Japanese whaling, in terms of active hunting of these large mammals, is estimated by the Japan Whaling Association to have begun around the 12th century. However, Japanese whaling on an industrial scale began around the 1890s when Japan began to participate in the modern whaling industry, at that time an industry in which many countries participated. Japanese whaling activities have historically extended far outside Japanese territorial waters, even into whale sanctuaries protected by other countries.During the 20th century, Japan was heavily involved in commercial whaling. This continued until the International Whaling Commission (IWC) moratorium on commercial whaling went into effect in 1986. Japan continued to hunt whales using the scientific research provision in the agreement, and Japanese whaling is currently conducted by the Institute of Cetacean Research. This was allowed under IWC rules, although most IWC members oppose it. However, in March 2014 the UN's International Court of Justice ruled that the Japanese whaling program, called "JARPA II", in the Southern Ocean, including inside the Australian Whale Sanctuary, was not in accordance with the International Convention for the Regulation of Whaling, and was not for scientific purposes, as it had claimed. They ordered Japan to cease operations. Despite the court order, Prime Minister Abe quickly called for the resumption of whaling operations. In December 2015, Japan went ahead with their whaling program, renamed "NEWREP-A". On January 15, 2017, a helicopter in the Australian Whale Sanctuary photographed the Japanese whaling vessel Nisshin Maru with a freshly-killed minke whale on its deck. Crew members quickly covered the carcass after seeing the helicopter. Their objective is to hunt 3,000 Antarctic minke whales over 10 years, starting with 330 whales during the 2015–16 season. Antarctic minke whale have experienced an apparent decline in population, though the International Union for Conservation of Nature (IUCN) indicates that it lacks sufficient data to confer a "threatened" designation on the species of minke whale. In December 2018, Japan announced that it will resume commercial whale hunts in July 2019 within its territorial waters and commercial zones.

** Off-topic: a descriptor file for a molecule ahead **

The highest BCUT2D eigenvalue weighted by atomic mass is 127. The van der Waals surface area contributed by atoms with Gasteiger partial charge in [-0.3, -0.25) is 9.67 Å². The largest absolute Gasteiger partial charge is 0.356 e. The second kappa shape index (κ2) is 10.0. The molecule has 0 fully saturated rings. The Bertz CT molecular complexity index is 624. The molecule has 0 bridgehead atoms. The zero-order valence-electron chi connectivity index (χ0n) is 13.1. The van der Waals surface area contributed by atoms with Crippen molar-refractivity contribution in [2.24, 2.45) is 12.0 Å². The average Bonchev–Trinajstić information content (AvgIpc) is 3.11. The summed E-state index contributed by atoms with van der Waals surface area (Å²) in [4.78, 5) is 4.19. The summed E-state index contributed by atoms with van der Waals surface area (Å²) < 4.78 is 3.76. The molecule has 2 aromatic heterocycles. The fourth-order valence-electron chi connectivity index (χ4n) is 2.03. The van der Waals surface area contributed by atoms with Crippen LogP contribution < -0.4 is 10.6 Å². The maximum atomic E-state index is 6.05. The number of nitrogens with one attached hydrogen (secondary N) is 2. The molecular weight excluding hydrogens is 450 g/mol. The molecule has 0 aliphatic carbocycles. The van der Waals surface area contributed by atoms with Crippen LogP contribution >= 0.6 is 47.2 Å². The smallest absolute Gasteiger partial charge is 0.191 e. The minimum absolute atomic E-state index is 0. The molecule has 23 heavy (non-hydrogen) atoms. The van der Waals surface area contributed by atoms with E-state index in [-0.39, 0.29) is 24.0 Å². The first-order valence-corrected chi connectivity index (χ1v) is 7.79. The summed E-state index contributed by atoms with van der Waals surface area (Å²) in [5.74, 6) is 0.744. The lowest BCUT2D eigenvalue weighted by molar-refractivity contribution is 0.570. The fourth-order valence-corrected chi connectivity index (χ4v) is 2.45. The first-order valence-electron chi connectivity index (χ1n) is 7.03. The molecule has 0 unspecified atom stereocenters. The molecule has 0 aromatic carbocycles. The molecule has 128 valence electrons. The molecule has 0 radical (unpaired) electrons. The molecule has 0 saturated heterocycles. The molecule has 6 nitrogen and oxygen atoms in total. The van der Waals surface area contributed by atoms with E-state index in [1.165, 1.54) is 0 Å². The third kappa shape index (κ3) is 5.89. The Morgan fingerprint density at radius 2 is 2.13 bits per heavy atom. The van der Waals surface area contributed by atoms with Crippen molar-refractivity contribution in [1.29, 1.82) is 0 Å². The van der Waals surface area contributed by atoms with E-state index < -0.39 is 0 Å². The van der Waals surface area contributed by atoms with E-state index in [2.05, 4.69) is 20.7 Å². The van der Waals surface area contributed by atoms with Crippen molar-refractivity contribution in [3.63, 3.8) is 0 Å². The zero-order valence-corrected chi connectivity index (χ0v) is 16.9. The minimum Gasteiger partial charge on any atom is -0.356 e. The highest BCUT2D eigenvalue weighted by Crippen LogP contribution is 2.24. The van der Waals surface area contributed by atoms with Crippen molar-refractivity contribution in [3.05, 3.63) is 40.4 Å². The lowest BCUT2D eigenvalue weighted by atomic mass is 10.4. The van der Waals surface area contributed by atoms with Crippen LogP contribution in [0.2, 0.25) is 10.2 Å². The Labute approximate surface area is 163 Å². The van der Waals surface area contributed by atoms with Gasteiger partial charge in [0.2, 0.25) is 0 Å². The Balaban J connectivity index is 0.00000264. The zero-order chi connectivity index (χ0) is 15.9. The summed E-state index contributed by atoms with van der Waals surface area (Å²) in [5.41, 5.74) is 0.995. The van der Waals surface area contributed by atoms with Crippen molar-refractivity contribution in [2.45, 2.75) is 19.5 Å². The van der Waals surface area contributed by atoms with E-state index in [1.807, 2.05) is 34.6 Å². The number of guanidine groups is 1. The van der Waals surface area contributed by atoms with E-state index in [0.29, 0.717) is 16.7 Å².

These hunts are a source of conflict between pro- and anti-whaling countries and organizations. The UN's International Court of Justice, in addition to other countries, scientists, and environmental organizations consider the Japanese research program to be unnecessary and lacking scientific merit, and describe it as a thinly disguised commercial whaling operation. Japan maintains that annual whaling is sustainable and necessary for scientific study and management of whale stocks, though the Antarctic minke whale populations have declined since the beginning of the JARPA program and those whales killed have shown increasing signs of stress. Japan, echoing Norway's arguments on its own whaling activities, also argues it is entitled to continue whaling because of whaling's place in its cultural heritage. The whale meat from these hunts is sold in shops and restaurants, and is showcased at an annual food festival that, in some cases, features the butchering of a whale for onlookers. A poll in 2014 found that few Japanese people today eat whale meat regularly, and tourists are often reluctant to try it on ethical grounds.

Whaling in Norway

Whaling in Norway involves subsidized hunting of minke whales for use as animal and human food in Norway and for export to Japan. Whale hunting has been a part of Norwegian coastal culture for centuries, and commercial operations targeting the minke whale have occurred since the early 20th century. Some still continue the practice in the modern day.

Whaling in South Africa

The practice of whaling in South Africa gained momentum at the start of the 19th century and ended in 1975. By the mid-1960s, South Africa had depleted their population of fin whales, and subsequently those of sperm and sei whales, and had to resort to hunting the small and less-profitable minke whale. Minke whales continued to be caught and brought to the Durban whaling station from 1968 until 1975. South Africa comprehensively banned whaling in 1979.

Extant Cetacea species